2. Hey Frank,
    Good to see you back! I was kiond of wondering where you were! 🙂
    Many thanks for the kind mention and link!
    If you get an opportunity, give St Michael Eppan’s Sauvignon Blanc Sanct Valentin a try too. It is quite special.
    Also, glad you liked Planeta’s Chardonnay. It is one of my favorite white wines, and in case you have not tried it out yet, get a bottle of their Cometa (100% Fiano) too as it is spectacular.
    Finally, as to Verdicchio you may like to check out Marotti Campi’s Salmariano and Bucci’s Villa Bucci Riserva too. I think you would enjoy them both 🙂
    Take care

    • Hey Stefano 🙂
      Sometimes my work is keeping me busy 😦 But what I can do..
      I tried the Cometa long time ago. Probably should retry it because I don’t remember it too well!

      Do you know the differences between all these types of Verdicchio? I saw there is Verdicchio Matelica Verdicchio di Catello di Jesi and so on. Is it the same wine with a different name?

      • Also i will see if I try find the Sanct Valentin Sauvignon Blanc but I don’t know if I’ll find them since the host of the dinner brought the wines back from a trip to South Tyrol.

      • Apologies if it took me a while to get back to you on this – I was also in one of those situations where work kind of gets in the way 😉
        So, regarding Verdicchio, there are four appellations in the Marche region, all made out of Verdicchio grapes:
        – Verdicchio dei Castelli di Jesi DOC (Verdicchio grapes for at least 85%, from an area near the towns of Ancona and Macerata)
        – Verdicchio dei Castelli di Jesi Riserva DOCG (Verdicchio grapes for at least 85%, from an area near the towns of Ancona and Macerata, needs to age at least 18 months)
        – Verdicchio di Matelica DOC (Verdicchio grapes for at least 85%, from an area near the towns of Ancona and Macerata that is much smaller than and different from that of the Castelli di Jesi)
        – Verdicchio di Matelica Riserva DOCG (Verdicchio grapes for at least 85%, from an area near the towns of Ancona and Macerata that is much smaller than and different from that of the Castelli di Jesi, needs to age at least 18 months)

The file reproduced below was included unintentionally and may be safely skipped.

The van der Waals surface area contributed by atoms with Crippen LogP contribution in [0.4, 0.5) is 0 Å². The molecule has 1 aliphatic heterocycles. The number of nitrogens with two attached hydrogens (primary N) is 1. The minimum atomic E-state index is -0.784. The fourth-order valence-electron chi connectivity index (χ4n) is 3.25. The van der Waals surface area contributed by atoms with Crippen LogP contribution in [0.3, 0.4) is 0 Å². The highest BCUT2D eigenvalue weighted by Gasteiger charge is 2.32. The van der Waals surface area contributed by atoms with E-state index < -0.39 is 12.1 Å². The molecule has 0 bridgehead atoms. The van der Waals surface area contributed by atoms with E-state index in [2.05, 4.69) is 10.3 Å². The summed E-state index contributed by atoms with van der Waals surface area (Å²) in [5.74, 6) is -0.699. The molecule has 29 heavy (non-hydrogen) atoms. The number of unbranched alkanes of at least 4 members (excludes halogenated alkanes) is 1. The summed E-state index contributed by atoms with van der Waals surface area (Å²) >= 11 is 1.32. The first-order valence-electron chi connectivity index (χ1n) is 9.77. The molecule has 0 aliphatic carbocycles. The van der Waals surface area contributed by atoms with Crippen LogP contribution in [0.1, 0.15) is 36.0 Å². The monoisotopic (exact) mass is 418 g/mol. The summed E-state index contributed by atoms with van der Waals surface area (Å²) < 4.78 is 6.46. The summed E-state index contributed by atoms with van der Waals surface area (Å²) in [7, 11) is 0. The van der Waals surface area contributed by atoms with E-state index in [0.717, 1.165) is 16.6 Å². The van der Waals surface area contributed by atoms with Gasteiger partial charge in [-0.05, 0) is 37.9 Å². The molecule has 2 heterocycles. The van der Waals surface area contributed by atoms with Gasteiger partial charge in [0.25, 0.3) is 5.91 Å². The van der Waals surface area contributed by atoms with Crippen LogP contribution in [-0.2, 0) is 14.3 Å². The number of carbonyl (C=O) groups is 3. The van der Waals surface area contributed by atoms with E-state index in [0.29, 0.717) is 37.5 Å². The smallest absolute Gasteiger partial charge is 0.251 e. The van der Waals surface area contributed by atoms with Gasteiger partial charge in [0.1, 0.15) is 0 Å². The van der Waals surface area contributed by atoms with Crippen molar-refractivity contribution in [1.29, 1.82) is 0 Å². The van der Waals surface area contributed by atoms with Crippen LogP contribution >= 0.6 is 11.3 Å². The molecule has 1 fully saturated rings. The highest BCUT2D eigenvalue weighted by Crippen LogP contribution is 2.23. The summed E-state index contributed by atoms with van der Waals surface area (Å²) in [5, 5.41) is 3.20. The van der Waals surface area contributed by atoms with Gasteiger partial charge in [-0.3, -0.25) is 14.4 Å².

I know, it is confusing. In essence, there are four appellations all using the same grape variety from two different areas in the Marche region, and the regulations for two of such appellations (the two DOCG ones) have stricter production requirements.

      • I think all wines in the Sanct Valentin line are available in the US (I bought the Chardonnay and the Pinot Noir, but I am fairly sure that the others are also available.

      • Thanks for explaining this to me 🙂
        It is a bit confusing but now that I know that they are all produced with mostly verdicchio grapes I don’t have to worry about “bad surprises” between the four appellations.

        I will take a look and see if the St. Michael Eppan wines are available in the US 🙂

      • Frank, let me know if you have difficulties sourcing St Michael Eppan’s Sanct Valentin in the US. There are a few stores I know that carry them.

    • Found a few retailers on wine searcher but I will contact them first to find out if they take the wine back in case it corks or is spoiled. Don’t want another “Sassicaia” experience 😛

      Thanks though!

    • Thanks for visiting my blog!
      Wine dinners are so much fun if you are with the right company 🙂
      Great to see that you like them, too. I wish you a fun wine dinner. Let me know how if it turns out well

  3. Italian wine dinner part 2 – Wine Talks

  4. Chablis Wine Tasting Evening – Wine Talks